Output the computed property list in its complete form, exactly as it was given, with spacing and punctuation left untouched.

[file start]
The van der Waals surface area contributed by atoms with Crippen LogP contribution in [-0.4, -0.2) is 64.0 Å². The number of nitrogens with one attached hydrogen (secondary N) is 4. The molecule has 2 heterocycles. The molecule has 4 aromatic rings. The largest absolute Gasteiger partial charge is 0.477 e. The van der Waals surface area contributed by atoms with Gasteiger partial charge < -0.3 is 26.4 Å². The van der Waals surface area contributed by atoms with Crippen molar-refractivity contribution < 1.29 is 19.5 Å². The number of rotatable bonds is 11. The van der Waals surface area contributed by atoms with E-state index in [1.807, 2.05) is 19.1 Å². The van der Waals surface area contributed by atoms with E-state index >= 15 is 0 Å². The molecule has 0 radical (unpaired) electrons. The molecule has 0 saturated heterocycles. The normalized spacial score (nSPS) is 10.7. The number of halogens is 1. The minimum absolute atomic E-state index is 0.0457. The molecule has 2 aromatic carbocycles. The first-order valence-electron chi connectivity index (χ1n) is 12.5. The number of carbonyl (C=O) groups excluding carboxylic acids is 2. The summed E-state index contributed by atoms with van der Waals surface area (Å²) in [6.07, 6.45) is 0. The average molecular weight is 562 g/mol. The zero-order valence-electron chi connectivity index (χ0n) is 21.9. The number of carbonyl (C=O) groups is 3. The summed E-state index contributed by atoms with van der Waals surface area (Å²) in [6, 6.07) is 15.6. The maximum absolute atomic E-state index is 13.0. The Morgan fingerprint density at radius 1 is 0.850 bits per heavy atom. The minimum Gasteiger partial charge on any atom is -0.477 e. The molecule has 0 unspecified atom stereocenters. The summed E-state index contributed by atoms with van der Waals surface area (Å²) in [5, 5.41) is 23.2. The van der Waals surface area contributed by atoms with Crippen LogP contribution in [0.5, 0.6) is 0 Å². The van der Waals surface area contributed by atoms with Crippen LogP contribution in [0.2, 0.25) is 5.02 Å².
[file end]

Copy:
The van der Waals surface area contributed by atoms with Crippen LogP contribution in [-0.4, -0.2) is 64.0 Å². The number of nitrogens with one attached hydrogen (secondary N) is 4. The molecule has 2 heterocycles. The molecule has 4 aromatic rings. The largest absolute Gasteiger partial charge is 0.477 e. The van der Waals surface area contributed by atoms with Gasteiger partial charge < -0.3 is 26.4 Å². The van der Waals surface area contributed by atoms with Crippen molar-refractivity contribution < 1.29 is 19.5 Å². The number of rotatable bonds is 11. The van der Waals surface area contributed by atoms with E-state index in [1.807, 2.05) is 19.1 Å². The van der Waals surface area contributed by atoms with E-state index >= 15 is 0 Å². The molecule has 0 radical (unpaired) electrons. The molecule has 0 saturated heterocycles. The normalized spacial score (nSPS) is 10.7. The number of halogens is 1. The minimum absolute atomic E-state index is 0.0457. The molecule has 2 aromatic carbocycles. The first-order valence-electron chi connectivity index (χ1n) is 12.5. The number of carbonyl (C=O) groups excluding carboxylic acids is 2. The summed E-state index contributed by atoms with van der Waals surface area (Å²) in [6.07, 6.45) is 0. The average molecular weight is 562 g/mol. The zero-order valence-electron chi connectivity index (χ0n) is 21.9. The number of carbonyl (C=O) groups is 3. The summed E-state index contributed by atoms with van der Waals surface area (Å²) in [6, 6.07) is 15.6. The maximum absolute atomic E-state index is 13.0. The Morgan fingerprint density at radius 1 is 0.850 bits per heavy atom. The minimum Gasteiger partial charge on any atom is -0.477 e. The molecule has 0 unspecified atom stereocenters. The summed E-state index contributed by atoms with van der Waals surface area (Å²) in [5, 5.41) is 23.2. The van der Waals surface area contributed by atoms with Crippen LogP contribution in [0.5, 0.6) is 0 Å². The van der Waals surface area contributed by atoms with Crippen LogP contribution in [0.2, 0.25) is 5.02 Å².